Lack of accurate channel state information is perhaps the key impediment to achieving the high throughput rates promised by wireless systems employing multiple antennas.
In this talk, we discuss the fundamental limits of how accurately the channel can be estimated in a variety of scenarios, from interpolation in MIMO-OFDM systems to predicting the channel into the future. We will discuss the trade-offs associated with various channel models, both parametric and non-parametric, including those that exploit array calibration information.
A. LEE SWINDLEHURST received the B.S., summa cum laude, and M.S. degrees in Electrical Engineering from Brigham Young University, Provo, Utah, in 1985 and 1986, respectively, and the PhD degree in Electrical Engineering from Stanford University in 1991. From 1986-1990, he was employed at ESL, Inc., of Sunnyvale, CA, where he was involved in the design of algorithms and architectures for several radar and sonar signal processing systems. He was on the faculty of the Department of Electrical and Computer Engineering at Brigham Young University from 1990-2007, where he was a Full Professor and served as Department Chair from 2003-2006. During 1996-1997, he held a joint appointment as a visiting scholar at both Uppsala University, Uppsala, Sweden, and at the Royal Institute of Technology, Stockholm, Sweden. From 2006-07, he was on leave working as Vice President of Research for ArrayComm LLC in San Jose, California. He is currently a Professor of Electrical Engineering and Computer Science at the University of California at Irvine. His research interests include sensor array signal processing for radar and wireless communications, detection and estimation theory, and system identification, and he has over 150 publications in these areas.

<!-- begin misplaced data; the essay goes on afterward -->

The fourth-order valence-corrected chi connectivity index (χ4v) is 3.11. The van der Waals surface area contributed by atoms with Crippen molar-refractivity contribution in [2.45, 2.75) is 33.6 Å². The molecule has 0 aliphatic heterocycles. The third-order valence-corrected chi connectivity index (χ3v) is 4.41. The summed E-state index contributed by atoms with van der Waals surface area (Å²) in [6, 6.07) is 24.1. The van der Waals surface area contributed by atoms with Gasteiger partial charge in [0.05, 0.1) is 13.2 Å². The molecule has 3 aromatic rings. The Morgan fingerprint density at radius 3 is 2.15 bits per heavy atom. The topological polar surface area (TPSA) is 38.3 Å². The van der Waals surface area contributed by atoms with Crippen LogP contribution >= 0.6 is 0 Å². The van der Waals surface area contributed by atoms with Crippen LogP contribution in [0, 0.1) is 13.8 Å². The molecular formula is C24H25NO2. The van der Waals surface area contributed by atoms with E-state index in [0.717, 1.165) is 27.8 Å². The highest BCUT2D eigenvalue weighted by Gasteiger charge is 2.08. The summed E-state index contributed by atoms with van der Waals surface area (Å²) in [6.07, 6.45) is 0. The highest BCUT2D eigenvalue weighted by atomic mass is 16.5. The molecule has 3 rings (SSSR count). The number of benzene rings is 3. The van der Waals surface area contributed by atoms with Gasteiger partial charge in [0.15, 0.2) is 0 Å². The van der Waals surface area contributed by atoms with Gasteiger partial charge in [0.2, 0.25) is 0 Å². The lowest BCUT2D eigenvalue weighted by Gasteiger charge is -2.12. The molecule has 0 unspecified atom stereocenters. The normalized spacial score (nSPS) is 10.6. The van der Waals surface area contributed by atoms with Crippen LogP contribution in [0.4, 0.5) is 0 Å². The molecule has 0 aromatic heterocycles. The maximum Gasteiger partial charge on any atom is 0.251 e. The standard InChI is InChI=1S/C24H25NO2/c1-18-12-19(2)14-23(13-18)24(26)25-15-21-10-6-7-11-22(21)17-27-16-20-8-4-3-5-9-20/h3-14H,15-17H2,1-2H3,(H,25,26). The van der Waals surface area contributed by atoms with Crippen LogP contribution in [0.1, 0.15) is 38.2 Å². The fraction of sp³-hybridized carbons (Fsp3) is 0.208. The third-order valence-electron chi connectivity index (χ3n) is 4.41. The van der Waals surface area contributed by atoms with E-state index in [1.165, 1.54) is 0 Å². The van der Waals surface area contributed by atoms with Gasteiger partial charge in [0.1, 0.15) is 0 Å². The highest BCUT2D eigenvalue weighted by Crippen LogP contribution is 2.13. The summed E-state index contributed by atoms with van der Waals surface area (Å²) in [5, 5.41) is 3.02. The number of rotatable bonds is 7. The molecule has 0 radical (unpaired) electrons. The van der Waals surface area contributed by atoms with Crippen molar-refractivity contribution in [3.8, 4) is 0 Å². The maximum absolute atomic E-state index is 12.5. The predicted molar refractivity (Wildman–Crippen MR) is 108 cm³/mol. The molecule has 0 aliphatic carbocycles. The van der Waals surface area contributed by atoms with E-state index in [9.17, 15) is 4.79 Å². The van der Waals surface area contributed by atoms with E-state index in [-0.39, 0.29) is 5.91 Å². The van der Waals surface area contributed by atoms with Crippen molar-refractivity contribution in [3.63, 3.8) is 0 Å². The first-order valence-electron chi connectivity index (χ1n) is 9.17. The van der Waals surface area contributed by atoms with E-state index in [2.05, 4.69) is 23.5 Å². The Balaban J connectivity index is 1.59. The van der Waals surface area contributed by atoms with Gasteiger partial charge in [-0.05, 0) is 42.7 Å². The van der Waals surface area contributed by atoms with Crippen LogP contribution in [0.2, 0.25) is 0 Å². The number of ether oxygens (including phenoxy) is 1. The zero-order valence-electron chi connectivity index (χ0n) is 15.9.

Dr. Swindlehurst is a Fellow of the IEEE, and a past Secretary of the IEEE Signal Processing Society. He is currently serving as Editor-in-Chief of the IEEE Journal of Selected Topics in Signal Processing, as a member of the Editorial Boards for the EURASIP Journal on Wireless Communications and Networking and the IEEE Signal Processing Magazine, and is a past Associate Editor for the IEEE Transactions on Signal Processing. He is a recipient of several paper awards: the 2000 IEEE W. R. G. Baker Prize Paper Award, the 2006 IEEE Signal Processing Society’s Best Paper Award, the 2006 IEEE Communications Society Stephen O. Rice Prize in the Field of Communication Theory and is co-author of a paper that received the IEEE Signal Processing Society Young Author Best Paper Award in 2001.